Saturday, February 28, 2009

My Chair

My dear old chair with ecru shawl
Companion to my lonesome
Thoughts these many years,
So staid and ready to receive
An ancient sage
A modern myth
A holy word of yonder age
Without complaint,
I hope to bring
Your worn and weary cloth
A simple happy offering
Before I sleep

Friday, February 20, 2009

Henry Madden Library Reopens

I have been looking forward to today for over a year. Our recently renovated CSU Fresno library opened its doors this morning for the first time. It’s a nice building, with tall windows and massive concrete pillars. It’s a modern building but it isn’t overdone. It’s certainly a library to catch your eye.

When I moved to Fresno last year, I promptly drove to campus to check out the library. I was quite disappointed when I discovered that it was closed for renovation. The good news was that the construction was impressive and a great deal of money had been invested to build it (including gambling money which I find to be a bit unusual). The bad news was that it wouldn’t be finished until the end of the year (several months away).

Well, as expected, the end of the year came and went and the library still wasn’t open. January was an overly optimistic target and so was Valentine’s Day. But I soon learned that a firm date had been set when I checked out the library website and noticed a clock marking the days, hours, minutes and seconds to Opening.

On campus today, the most common remark I heard was that the library was “huge”. Having experienced larger campuses and larger libraries, I was a bit amused by this apparent provincialism but I did have to admit that the building was spacious. There is a lot of open unused area inside, but I think this is a good thing – there’s plenty of room to grow.

I am a bit tentative about priorities however. There seems to be a lot of space dedicated to administration compared to the space allotted to books and journals. If the unused space gets used for what libraries are supposed to provide – books that is – then it will be well spent and the campus administrators will deserve our praise. If the same relative allocations continue, however, I’m not sure the gamble will have paid off.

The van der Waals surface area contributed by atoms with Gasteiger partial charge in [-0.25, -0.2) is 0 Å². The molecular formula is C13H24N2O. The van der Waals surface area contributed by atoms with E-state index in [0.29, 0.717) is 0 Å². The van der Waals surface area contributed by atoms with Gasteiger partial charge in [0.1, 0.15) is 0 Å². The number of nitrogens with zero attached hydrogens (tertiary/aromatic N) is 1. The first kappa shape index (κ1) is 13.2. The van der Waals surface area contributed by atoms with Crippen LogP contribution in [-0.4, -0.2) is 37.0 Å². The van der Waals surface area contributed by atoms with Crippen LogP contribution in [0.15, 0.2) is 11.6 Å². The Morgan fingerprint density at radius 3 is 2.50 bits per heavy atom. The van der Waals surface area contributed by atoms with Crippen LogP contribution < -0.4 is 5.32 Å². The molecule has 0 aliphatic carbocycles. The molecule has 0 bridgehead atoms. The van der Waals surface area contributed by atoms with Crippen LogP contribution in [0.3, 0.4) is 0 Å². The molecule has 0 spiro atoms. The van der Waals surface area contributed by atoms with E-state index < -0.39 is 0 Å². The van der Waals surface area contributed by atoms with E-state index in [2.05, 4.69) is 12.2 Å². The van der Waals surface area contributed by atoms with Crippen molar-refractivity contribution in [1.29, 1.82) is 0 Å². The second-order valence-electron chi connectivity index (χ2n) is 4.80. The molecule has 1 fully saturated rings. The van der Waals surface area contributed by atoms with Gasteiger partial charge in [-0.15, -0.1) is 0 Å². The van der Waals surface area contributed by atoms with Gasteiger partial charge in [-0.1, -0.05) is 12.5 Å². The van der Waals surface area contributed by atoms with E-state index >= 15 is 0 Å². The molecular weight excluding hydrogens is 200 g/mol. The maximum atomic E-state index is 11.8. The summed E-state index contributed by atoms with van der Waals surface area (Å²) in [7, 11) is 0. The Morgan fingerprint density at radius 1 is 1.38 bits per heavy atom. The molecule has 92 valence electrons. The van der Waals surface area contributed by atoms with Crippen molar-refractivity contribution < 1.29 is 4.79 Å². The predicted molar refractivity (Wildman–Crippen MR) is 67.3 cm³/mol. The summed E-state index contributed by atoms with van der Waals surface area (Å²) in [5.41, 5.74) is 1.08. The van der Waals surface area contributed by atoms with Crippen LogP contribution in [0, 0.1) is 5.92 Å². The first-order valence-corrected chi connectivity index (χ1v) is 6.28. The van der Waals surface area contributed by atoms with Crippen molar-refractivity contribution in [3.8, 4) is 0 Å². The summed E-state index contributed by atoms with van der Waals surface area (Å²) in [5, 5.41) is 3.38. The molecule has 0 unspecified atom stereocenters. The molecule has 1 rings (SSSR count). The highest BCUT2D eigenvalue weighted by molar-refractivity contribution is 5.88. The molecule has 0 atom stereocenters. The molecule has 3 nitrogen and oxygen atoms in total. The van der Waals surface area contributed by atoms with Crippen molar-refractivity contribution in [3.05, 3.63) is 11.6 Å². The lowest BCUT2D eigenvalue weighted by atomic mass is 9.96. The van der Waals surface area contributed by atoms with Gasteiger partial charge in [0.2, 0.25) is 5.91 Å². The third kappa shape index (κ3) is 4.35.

Part of the reason for the small space allocation for books is that there is a very impressive series of shelf-compactors. Almost all of the books are on the lower level in what is claimed to be the largest self-compacting system in the United States. It is quite impressive. It seems that the science of compactors has been around long enough that many of their earlier problems have been overcome. It used to be that they took a long time to move and you often had to wait your turn to open the shelves if somebody was in a nearby isle. The compactors here are much shorter than I’ve seen in other libraries making room for more isles. No doubt this will still be frustrating during peak periods – such as midterms – when students have to wait around for isles to clear. But over-all, it seems to be a good use of space.

I have to admit, however, that I’m not a big fan of shelf compactors. I’m too old-fashioned I guess. I prefer walking up and down the isles looking at whatever volume catches my eye – the dustier, the better. Shelf-compactors make this difficult and much less rewarding. They are just fine for the individual with reference number in-hand who knows just where to find what is needed. They frustrate the library soul in search of serendipity.

Another frustration is the lack of hiding places. Libraries have charm to the extent that they have secret hiding places where you can cozy up to a book and pass the silent hours. Fresno’s new library is much too practical for this. If you need to sit down and read, you pretty much have to find a chair in the large open area full of tables, and read next to a dozen laptops and sundry groups of students. There are reading rooms nearby that can be closed for privacy. These will, no doubt, be useful when chairs are added. Today I preferred sitting on the floor alone in one of them to the chairs in the “lunchroom”.